Originally Posted by Atomicman
Originally Posted by midwestfabs
Wondering if while one is actually skiing is there a feeling and/or sense a skier should, could, would, or might possibly notice that the ski(s) need to be sharpened?
Scenario: i ski in the midwest,. Pretty much all on people made, groomed, hard snow. i tune my skiis every 3-5 days. Today was day 6 since my last tunes. On day 3 i just did a quick wax, but did not sharpen the edges. Today what while cruising along on very gradual quasi icy slopes or on very gradual groomed green runs on occasions one of my skiis would get tad squirly/noodly for lack of better terms. In the past five days i did not have this sensation on similar terrain.
I also had a similar sensation on a pair of demo skiis out west while on long icy type of catwalks last season, hence what made me think of my initial question/thought above.
When you say you tune them every 3-5 days, what do you do to them?
1. to start thing off i wipe/clean bases w/ fiberlene maybe w/ tad of water if visibly dirty. if i see the skis are more dirty than usual i have used six wax remover. do not use the wax remover every single time and so far have done so sporadically.
2. brush skis w/ brass few times, re-wipe w/ fiberlene.
3. sharpen edges with moon flex or swix diamond stones. when i first started tuning my own skis figured to follow the similar thought process to sharpen the edges as i do w/ my kitchen knives.
- first couple passes w/ course (200/red). as w/ my kitchen knives i don't use a course type of stone every time since doing so tends to take off an unnecessary amount of material. when i skip this step i just do below two steps.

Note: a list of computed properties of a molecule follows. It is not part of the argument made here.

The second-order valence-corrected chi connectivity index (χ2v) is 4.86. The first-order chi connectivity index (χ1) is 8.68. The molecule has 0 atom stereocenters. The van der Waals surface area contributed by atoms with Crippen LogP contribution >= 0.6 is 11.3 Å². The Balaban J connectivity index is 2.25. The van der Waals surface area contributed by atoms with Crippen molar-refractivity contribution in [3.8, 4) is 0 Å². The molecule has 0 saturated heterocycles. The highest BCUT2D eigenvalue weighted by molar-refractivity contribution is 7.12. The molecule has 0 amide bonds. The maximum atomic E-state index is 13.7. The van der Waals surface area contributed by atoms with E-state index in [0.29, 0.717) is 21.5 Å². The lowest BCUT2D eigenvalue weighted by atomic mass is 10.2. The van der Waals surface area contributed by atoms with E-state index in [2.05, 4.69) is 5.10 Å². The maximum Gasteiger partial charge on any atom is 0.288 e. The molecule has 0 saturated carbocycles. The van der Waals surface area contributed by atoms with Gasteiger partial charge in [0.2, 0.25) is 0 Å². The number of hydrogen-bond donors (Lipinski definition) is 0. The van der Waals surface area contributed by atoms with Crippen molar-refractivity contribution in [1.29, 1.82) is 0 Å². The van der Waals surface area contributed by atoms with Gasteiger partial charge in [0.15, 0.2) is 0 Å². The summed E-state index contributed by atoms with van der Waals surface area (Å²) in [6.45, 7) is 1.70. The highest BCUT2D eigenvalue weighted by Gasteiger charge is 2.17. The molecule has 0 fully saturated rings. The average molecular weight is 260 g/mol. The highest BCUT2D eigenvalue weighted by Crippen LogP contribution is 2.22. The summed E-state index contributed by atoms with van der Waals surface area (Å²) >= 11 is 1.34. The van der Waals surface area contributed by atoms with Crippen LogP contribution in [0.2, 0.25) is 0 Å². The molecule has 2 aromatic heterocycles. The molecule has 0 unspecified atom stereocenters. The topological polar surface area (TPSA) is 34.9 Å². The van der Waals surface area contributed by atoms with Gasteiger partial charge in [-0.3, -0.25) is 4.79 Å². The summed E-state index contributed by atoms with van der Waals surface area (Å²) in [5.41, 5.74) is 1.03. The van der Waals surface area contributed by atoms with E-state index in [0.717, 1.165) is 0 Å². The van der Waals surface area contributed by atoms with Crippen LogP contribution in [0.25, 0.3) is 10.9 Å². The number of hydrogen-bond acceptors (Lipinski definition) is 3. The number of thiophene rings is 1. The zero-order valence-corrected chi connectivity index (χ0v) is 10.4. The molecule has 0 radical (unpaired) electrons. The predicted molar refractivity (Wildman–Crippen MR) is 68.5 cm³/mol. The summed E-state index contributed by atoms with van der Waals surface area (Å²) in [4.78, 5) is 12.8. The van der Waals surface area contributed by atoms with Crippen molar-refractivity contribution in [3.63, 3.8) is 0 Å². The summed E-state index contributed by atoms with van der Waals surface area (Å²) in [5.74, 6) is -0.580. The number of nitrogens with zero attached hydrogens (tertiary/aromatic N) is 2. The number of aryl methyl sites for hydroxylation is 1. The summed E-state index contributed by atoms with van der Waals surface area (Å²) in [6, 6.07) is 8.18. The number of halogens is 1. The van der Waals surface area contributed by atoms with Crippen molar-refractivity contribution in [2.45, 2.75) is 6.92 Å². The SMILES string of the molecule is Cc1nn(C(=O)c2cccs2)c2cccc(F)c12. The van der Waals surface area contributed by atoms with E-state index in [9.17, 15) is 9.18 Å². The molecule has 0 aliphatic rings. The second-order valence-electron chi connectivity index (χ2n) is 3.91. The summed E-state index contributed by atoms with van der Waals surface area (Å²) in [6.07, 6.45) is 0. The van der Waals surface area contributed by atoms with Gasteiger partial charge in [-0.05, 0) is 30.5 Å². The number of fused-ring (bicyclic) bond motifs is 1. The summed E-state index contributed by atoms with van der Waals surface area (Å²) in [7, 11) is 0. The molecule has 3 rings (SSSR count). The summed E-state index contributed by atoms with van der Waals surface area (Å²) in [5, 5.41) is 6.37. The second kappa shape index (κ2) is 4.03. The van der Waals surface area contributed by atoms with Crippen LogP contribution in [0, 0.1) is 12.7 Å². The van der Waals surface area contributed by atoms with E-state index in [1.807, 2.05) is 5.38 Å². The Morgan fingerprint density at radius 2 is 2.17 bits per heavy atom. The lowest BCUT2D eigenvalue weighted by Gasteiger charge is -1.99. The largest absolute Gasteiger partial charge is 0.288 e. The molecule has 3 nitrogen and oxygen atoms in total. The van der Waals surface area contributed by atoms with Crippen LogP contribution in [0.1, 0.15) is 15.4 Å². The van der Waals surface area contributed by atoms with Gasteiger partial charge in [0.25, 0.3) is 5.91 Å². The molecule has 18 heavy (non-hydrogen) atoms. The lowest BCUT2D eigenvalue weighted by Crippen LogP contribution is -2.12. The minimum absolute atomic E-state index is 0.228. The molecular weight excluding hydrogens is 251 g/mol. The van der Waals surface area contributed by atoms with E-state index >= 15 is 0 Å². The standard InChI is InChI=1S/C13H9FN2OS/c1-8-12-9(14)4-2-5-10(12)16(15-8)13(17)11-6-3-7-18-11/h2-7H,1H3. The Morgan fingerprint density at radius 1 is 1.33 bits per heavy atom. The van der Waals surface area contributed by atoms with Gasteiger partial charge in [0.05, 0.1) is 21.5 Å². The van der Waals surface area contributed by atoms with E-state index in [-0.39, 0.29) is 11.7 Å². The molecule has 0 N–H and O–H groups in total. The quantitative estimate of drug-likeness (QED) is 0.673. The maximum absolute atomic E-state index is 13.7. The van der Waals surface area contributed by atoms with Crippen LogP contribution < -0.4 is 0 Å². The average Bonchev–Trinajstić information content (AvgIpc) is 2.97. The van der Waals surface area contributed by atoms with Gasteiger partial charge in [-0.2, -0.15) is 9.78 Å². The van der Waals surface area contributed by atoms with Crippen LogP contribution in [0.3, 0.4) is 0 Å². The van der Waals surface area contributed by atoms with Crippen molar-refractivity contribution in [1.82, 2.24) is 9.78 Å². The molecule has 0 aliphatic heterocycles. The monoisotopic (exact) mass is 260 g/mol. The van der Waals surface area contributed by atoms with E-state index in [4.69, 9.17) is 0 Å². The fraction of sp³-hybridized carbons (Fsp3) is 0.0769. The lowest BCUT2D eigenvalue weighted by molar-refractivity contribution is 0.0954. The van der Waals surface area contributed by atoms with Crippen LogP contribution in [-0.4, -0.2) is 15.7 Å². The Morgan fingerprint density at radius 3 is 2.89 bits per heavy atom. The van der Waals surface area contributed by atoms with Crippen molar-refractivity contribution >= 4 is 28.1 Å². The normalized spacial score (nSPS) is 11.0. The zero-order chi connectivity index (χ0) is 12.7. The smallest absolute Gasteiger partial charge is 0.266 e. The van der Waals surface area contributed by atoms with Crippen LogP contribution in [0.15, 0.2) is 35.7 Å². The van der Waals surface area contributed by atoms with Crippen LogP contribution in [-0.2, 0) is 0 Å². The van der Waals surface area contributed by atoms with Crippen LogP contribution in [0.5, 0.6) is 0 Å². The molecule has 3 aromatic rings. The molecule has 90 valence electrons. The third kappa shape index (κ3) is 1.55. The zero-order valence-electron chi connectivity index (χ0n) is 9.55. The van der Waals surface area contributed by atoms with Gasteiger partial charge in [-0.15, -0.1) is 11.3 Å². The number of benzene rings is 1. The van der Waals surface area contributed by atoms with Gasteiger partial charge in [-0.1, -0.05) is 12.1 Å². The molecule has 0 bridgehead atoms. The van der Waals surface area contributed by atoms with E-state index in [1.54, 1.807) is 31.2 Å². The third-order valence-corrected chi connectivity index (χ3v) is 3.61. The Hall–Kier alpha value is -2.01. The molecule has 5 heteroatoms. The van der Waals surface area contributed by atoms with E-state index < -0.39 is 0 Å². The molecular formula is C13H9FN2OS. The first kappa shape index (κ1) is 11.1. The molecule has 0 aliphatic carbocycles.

- next few passes w/ 400/yellow stone.
- next few passes w/ 600/white
*note: while sharpening i use mixture of water w/ a few drops of dawn type soap to swirl stones in. seems keep them somewhat clean while sharpening and lubricated. i also intermittently wipe edges off as I'm happening w/ fiberlene.
4. wipe off again w/ fiberlene. i also use a soft bristled wide paint brush intermittently as well.
5. melt wax and iron in, use a very low temp. 110-130 setting. i have been using/trying out all-purpose wax, purl, hertel, swix. if it is going to be colder than normal as it usually does here in the midwest (though not so much this season) i also melt some cold temp wax in, swim ch4, hertel cold snap, or purl cold green. i have all three brands as a trial this season and so far leaning more toward the purl brand.
6. let wax dry. on some other thread about waxing it was suggested that leaving wax sit say overnight might be more beneficial. i have only done this once and theoretically can see the benefits of overnighting the wax, we'll see. usually if let it dry couple hours before i scrape using plastic scraper until most of wax is off.
7. brush using brass, horse hair, and nylon fine finishing brush. i'll do about 5-10 passes with each and see wax dust.
*note: in between brushes i use the wide soft bristle paint brush as well.
that is about my process. depending on time constraints i might skimp on number of brush passes, time letting wax sit, etc., but for the most part follow steps above.